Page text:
After the end of a glorious banquet and gallons of vino, we discovered our table corker’s husband had a little party trick of his own. He was wearing a coarse wool suit with waistcoat. He pushed back his chair and stood up. I noticed his suit had button flies when he starts what could be a speech. Not so, Sicilians like “performance” after a good nosh and he’s brought his little minchia along as a prop to his folklore recitation.
By the second verse, a fat, hairy finger is poking out through his flies and wiggling as the tale of minchia’s little adventure unfolds. I don’t need to understand every word (Sicilian accent) because the puppet-like action spells it out graphically and to ready audience appreciation. Other diners gather round and the tale of minchia – it literally means male organ – covers all manner of sexual allusion. The finale brings applause, cheers and a few gentile blushes from some of the women.
Two great acts, all the way from Sicily. Ladies and gentlemen, next up for your entertainment we have….
There’s a pause and the Sicilian, his wife and a couple of others have a short huddle This results in me (“l’unico inglese”) being chosen for the next act of the DIY cabaret. The score is Italy 1 England 0. Mamma mia…how can I beat that minchia performance. My minchia has never been briefed for public appearances so definitely, isn’t an Equity cardholder. I was never trained for this, my Italian is dodgy, particularly after the bottles of vino I have consumed.
Bottles of vino…consumed? I accept the challenge. Cry God for Harry, England and Saint George. The English, against the odds, might yet come up trumps?
10 Green Bottles nursery rhyme hi-jacked for the DIY cabaret
Duke's Palace in Sassuolo - biggest tile town in the world
Tile factories so big the supervisors needs bikes
80-percent of Italian ceramic tiles are made in Sassuolo
Jobs for families in giant tilemaking factories like this
Ballroom dancing in Bologna is a mix of traditional country and modern ballroom - the artform goes back centuries
Latter day exponents of Bologna-style ballroom dancing
A night on the tiles with a Sicilian corker
I collected empty wine bottles from the tables and lined them up on a narrow shelf running along the wall behind me. I stopped when I had ten green bottles standing on the wall, well, shelf in this case. Kids of all ages love this nursery rhyme…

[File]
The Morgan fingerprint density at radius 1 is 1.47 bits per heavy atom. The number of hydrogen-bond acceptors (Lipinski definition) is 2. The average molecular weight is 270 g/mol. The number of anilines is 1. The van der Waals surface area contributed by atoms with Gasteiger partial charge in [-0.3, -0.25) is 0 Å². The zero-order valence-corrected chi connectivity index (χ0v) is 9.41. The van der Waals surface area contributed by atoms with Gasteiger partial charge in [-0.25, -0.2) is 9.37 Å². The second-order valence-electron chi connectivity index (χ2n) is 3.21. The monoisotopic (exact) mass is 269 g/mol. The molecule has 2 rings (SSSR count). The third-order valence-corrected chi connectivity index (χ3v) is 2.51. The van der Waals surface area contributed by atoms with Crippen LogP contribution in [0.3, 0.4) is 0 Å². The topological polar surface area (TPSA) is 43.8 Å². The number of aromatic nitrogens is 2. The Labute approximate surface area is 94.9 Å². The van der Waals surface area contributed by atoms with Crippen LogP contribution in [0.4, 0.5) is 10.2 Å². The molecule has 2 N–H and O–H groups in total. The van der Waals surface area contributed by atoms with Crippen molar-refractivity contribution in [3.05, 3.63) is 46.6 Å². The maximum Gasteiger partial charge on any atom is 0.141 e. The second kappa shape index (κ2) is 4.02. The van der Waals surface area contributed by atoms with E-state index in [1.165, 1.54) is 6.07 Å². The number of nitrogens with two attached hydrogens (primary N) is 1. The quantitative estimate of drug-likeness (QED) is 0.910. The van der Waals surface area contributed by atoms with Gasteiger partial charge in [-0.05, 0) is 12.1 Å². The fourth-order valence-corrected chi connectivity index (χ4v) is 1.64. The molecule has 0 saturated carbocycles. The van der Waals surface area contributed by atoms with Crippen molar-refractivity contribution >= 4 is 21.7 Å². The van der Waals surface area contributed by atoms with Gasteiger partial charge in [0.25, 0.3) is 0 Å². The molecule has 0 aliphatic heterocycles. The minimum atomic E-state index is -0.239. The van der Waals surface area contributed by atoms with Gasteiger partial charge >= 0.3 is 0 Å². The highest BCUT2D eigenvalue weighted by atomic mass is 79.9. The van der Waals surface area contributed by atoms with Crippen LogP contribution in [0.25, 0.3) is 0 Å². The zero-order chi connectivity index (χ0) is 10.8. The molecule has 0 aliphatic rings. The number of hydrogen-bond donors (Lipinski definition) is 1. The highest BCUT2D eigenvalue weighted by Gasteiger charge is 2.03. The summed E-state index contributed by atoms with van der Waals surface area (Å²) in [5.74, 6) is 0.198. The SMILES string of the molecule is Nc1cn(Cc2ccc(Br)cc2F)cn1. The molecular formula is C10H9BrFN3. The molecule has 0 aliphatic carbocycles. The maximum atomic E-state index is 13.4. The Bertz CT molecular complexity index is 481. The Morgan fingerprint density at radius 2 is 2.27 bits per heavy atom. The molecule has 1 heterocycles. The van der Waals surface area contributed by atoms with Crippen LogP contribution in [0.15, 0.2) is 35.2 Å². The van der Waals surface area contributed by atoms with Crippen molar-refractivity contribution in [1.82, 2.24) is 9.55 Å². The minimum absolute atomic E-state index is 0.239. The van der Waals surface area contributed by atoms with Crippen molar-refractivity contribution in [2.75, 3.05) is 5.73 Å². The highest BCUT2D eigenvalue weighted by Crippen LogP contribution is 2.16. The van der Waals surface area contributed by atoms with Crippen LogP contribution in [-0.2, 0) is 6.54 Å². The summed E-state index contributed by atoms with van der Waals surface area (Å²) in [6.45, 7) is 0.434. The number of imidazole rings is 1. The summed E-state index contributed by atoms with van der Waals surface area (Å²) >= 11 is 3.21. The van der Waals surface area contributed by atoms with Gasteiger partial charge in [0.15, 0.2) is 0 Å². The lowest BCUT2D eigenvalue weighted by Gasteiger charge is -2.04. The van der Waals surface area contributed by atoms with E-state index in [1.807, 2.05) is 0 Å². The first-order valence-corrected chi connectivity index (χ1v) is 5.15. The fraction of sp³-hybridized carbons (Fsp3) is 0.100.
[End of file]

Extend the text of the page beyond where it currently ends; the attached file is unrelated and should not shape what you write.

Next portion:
Even my Italian was up for this performance, but I stumbled over “should accidentally fall”. Deliberately flicking the first couple of bottles onto the floor added to the confusion for a short while.
By the time we got to seven green bottles left standing on the wall everyone was joining in. There was cheering and yelling if a bottle crashed onto the tiled floor and shattered. The other diners sang and waved their arms around in fine Italian style. The whole place was in a happy chaotic mood. I got up on my chair for a grand finale. This included many more bottles accidentally falling… Italy 1 England 1 – I got a draw, at least.
We closed the night out with a visit to a nearby la sala da ballo, where a live band played on the balcony, tables were topped with fine linen and the dancers dressed formally. Watching the carefully choreographed movements of couples was like going back 60 years, but there was an appreciative audience. Bologna has been the centre of this “folk-style” ballroom dancing for hundreds of years. However, I was keen to miss out, considering the amount of booze I’d drunk. Lack of fitness, lack of practise, any excuse really.
That wasn’t going to be. The Sicilian Corker hauled me onto the floor. This was sure to end in humiliation judging by the complex routines of the other dancers. My two left feet sorted themselves out after a short while. But, I would not have made week two on Strictly Come Dancing.
I am not quite sure how I even made it back to my hotel in nearby Moderna. I hoped the Sicilian Corker, her husband and minchia all returned safely to their family business. Everybody enjoyed our night out on the tiles and the very individual entertainment provided by the Sicilians – and the only Englishman.
Minchia is used a lot in Sicilian conversation. However, euphemisms like mizzica and milla come into play on more formal occasions. The word can be used to express joy, approval or irritation. For instance, the Sicilian author, Andrea Camilleri frequently has his famous Inspector Montalbano use the word as a curse. Minchia is the best Sicilian word to use if you see a beautiful female, thing, or person, You would say Minchia ch’è bedda! The double D is a Sicilian consonant somewhere between an N and a D.
The industrial growth of Sassuolo began in the 1950s using local clay deposits – now exhausted. Subsequently, it’s been described as “The ugliest town in Italy” by the LA Times. Eighty percent of all Italian ceramic tiles are produced there, with more than 300 ceramic factories. It is said week’s tile production would cover the whole of Greater London.